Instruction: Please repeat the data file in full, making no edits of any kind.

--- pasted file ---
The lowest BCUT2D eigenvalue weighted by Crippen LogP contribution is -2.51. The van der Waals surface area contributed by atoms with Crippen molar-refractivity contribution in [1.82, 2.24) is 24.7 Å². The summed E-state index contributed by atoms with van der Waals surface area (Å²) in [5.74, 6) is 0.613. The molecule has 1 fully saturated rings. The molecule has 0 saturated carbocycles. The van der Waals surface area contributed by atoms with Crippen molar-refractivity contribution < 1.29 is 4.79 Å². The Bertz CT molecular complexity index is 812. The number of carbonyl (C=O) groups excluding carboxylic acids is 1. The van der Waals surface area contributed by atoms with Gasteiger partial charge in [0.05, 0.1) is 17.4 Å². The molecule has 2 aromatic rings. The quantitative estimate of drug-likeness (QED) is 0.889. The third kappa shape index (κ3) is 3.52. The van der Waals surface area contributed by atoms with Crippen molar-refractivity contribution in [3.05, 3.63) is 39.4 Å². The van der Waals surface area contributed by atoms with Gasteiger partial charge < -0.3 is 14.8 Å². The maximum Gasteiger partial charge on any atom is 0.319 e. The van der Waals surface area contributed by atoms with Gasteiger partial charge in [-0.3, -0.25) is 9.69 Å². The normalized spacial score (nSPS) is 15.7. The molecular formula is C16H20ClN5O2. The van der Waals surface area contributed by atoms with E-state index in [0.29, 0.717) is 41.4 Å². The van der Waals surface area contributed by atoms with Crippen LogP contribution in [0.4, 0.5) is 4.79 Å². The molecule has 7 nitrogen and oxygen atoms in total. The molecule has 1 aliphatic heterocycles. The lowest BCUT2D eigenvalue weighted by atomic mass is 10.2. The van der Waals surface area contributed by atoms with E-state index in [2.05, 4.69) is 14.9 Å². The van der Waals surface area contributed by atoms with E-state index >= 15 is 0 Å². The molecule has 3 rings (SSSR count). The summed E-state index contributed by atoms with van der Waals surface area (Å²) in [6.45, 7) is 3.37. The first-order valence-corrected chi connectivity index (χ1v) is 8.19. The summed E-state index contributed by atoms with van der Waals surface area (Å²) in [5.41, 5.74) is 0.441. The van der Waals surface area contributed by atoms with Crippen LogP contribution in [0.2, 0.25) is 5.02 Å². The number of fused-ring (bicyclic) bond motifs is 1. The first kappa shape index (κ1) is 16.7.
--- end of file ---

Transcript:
The lowest BCUT2D eigenvalue weighted by Crippen LogP contribution is -2.51. The van der Waals surface area contributed by atoms with Crippen molar-refractivity contribution in [1.82, 2.24) is 24.7 Å². The summed E-state index contributed by atoms with van der Waals surface area (Å²) in [5.74, 6) is 0.613. The molecule has 1 fully saturated rings. The molecule has 0 saturated carbocycles. The van der Waals surface area contributed by atoms with Crippen molar-refractivity contribution < 1.29 is 4.79 Å². The Bertz CT molecular complexity index is 812. The number of carbonyl (C=O) groups excluding carboxylic acids is 1. The van der Waals surface area contributed by atoms with Gasteiger partial charge in [0.05, 0.1) is 17.4 Å². The molecule has 2 aromatic rings. The quantitative estimate of drug-likeness (QED) is 0.889. The third kappa shape index (κ3) is 3.52. The van der Waals surface area contributed by atoms with Crippen molar-refractivity contribution in [3.05, 3.63) is 39.4 Å². The van der Waals surface area contributed by atoms with Gasteiger partial charge < -0.3 is 14.8 Å². The maximum Gasteiger partial charge on any atom is 0.319 e. The van der Waals surface area contributed by atoms with Gasteiger partial charge in [-0.3, -0.25) is 9.69 Å². The normalized spacial score (nSPS) is 15.7. The molecular formula is C16H20ClN5O2. The van der Waals surface area contributed by atoms with E-state index in [0.29, 0.717) is 41.4 Å². The van der Waals surface area contributed by atoms with Crippen LogP contribution in [0.4, 0.5) is 4.79 Å². The molecule has 7 nitrogen and oxygen atoms in total. The molecule has 1 aliphatic heterocycles. The lowest BCUT2D eigenvalue weighted by atomic mass is 10.2. The van der Waals surface area contributed by atoms with E-state index in [2.05, 4.69) is 14.9 Å². The van der Waals surface area contributed by atoms with E-state index >= 15 is 0 Å². The molecule has 3 rings (SSSR count). The summed E-state index contributed by atoms with van der Waals surface area (Å²) in [6.45, 7) is 3.37. The first-order valence-corrected chi connectivity index (χ1v) is 8.19. The summed E-state index contributed by atoms with van der Waals surface area (Å²) in [5.41, 5.74) is 0.441. The van der Waals surface area contributed by atoms with Crippen LogP contribution in [0.2, 0.25) is 5.02 Å². The number of fused-ring (bicyclic) bond motifs is 1. The first kappa shape index (κ1) is 16.7.